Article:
|Clubs||Manchester United FC|
|Inauguration||19/02/1910 (Manchester United - Liverpool FC, 3-4)|
|Renovations||1941, 1946-1949, 1951, 1957, 1973, 1995-2000, 2006|
|Recod attendance||76,962 (Wolverhampton Wanderers - Grimsby Town, FA Cup, 25/03/1939)|
|Design||Archibald Leitch (1909)|
|Address||Sir Matt Busby Way, Old Trafford, Manchester|
Old Trafford – stadium description
“It is the most remarkable arena I have ever seen. As a football ground it is unrivalled in the world. It is an honour to Manchester.” is what The Sporting Chronicle wrote about Old Trafford upon opening in February of 1910. Quite a welcome, but the stadium proved worthy of its reputation over the years.
Before moving to Old Trafford, the great Man United began as Newton Heath and only earned its current name after the old club dissolved in early 20th century. By 1909, just 7 years into its operation as United, owner of local brewery and chairman of the club, John Henry Davies, pumped £90,000 into construction of a brand new stadium with open-air embankments on three sides and a covered main grandstand in the south.
Old Trafford's initial form was created by perhaps the greatest name in British football architecture, Archibald Leitch. This famous Scotsman also worked on Hampden Park, Ibrox and White Hart Lane, to name just a few from his impressive portfolio. For United it was relocation from Bank Street (Clayton) to western Manchester for the first time. The opening game was played against Liverpool FC on February 19, 1910. The Red Devils lost 3:4.
In 1911 and 1915 the stadium saw its first FA Cup finals and in 1920 it set the attendance record for a league game, when 70,504 people watched the tie against Aston Villa. All-time record for Old Trafford was set on March 25, 1939, when 76,962 people were drawn to the FA Cup semifinal between Wolverhampton Wanderers and Grimsby Town.
During World War II, on March 11, 1941, the field and stands were seriously damaged by Luftwaffe bombing. The team had to use Manchester City's Maine Road between 1946 and 1949. When finally reopened on August 24, 1949, Old Trafford again saw United lose, this time 0:3 to Bolton Wanderers.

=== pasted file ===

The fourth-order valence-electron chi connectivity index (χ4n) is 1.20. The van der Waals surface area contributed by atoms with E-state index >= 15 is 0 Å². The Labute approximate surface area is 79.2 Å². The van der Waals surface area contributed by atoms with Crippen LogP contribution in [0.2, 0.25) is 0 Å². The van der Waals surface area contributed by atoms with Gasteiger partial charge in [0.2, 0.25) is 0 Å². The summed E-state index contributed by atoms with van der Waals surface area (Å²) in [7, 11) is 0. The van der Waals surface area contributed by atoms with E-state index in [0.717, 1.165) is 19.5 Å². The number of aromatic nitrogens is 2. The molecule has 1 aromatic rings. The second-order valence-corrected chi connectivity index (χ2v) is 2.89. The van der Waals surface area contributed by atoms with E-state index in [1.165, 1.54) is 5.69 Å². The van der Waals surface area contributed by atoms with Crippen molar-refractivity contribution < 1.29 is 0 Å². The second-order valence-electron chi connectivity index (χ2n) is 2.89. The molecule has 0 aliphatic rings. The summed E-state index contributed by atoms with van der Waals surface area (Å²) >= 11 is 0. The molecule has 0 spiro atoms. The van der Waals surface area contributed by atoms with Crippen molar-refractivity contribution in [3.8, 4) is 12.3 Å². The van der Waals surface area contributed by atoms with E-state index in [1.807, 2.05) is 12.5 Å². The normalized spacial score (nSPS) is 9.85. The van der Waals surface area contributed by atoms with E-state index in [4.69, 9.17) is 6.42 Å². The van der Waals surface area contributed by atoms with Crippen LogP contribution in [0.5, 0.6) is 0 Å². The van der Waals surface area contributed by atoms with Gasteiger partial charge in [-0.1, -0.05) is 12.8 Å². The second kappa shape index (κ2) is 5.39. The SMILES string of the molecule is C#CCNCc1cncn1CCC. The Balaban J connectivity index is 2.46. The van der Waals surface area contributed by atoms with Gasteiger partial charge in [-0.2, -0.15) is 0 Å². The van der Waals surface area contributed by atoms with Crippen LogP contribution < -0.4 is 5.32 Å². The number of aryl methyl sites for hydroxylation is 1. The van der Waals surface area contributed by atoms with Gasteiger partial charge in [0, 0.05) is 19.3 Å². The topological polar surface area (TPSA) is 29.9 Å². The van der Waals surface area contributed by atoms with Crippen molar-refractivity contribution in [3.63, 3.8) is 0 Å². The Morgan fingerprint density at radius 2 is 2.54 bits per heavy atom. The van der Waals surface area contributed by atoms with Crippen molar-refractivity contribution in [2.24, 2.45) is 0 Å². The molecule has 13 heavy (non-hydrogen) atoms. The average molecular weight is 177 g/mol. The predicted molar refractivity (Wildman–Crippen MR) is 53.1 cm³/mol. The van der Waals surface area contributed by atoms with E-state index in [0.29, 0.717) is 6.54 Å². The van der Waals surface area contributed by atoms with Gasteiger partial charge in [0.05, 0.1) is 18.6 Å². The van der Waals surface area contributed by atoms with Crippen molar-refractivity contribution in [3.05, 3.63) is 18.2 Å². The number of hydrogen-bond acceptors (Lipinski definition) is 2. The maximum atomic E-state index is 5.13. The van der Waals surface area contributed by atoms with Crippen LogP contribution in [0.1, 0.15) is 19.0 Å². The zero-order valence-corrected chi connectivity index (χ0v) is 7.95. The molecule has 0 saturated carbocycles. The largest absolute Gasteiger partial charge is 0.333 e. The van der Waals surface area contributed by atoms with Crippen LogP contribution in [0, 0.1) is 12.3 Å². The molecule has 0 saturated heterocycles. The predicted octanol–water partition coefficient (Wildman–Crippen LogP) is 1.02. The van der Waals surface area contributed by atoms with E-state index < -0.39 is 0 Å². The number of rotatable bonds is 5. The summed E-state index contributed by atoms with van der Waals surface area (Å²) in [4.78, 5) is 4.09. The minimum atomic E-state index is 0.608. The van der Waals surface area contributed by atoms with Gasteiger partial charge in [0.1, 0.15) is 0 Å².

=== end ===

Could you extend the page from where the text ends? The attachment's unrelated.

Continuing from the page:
In the following years roof was erected above remaining sides of the stadium but it included supports within the stands, which obstructed the view to many people. In mid-1960s expansion of the stands began, first replacing the north and east stands. With terracing in front and seating behind it, this was enough to host the World Cup in 1966.
For the next 30 years a series of upgrades took place, not all as fortunate as one would expect. In 1970s it became the first stadium to get perimeter fencing to protect from crowd invasion, the kind of protection that was later removed from all British stadia. Throughout the 70s and 80s the stadium held under 60,000 people but following the Hillsborough disaster and conversion to all-seater mode, it fell to just 44,000. With brand new Stretford End built in 1994 and north stand in 1996, the stadium may have been of decent quality and sufficient to hold Euro 1996, but capacity of 56,000 was still below actual demand.
Despite varying height of all stands, Old Trafford's inner edge of the roof has remarkably remained at almost the same level for years. This incline towards the field became a signature feature of the stadium, making the north stand's third tier barely visible to some fans inside as the roof prevents parts of the crowd to see others.
The last major expansion so far took place in 2005-06, when two northern corners were filled with brand new facilities. Called the quadrants, brand new towers with 6 floors and tall cantilevered roof structure make for a more unified silhuette, while also expanding floor space and capacity to around 75,000 seats. While not enough to beat the stadium's all-time record, this safely made Manchester United the dominant British team in terms of crowds.
Nicknamed The Theatre of Dreams, the stadium was first called that by Sir Bobby Charlton.
How Old Trafford compares to other Premier League stadiums?
England: Women's Manchester derbies to be staged at Premier League stadiums
Women's football in England is becoming increasingly popular. Average attendances in the past Women's Super League season were significantly higher than in previous years, and it doesn't stop there, because the league wants to keep growing. In 2023/24, the Manchester derbies will again be played at venues where Premier League players compete on a daily basis.
England: Which Premier League 2022/23 stadium is the cleanest, and where is the dirtiest?
Several venues of the popular top six teams’ have been selected for the top five cleanest stadiums, so one representative from the Premier League's biggest clubs is missing among them. Which one? And which stadiums are filthy in England?
England: Old Trafford expands safe standing zones ahead of season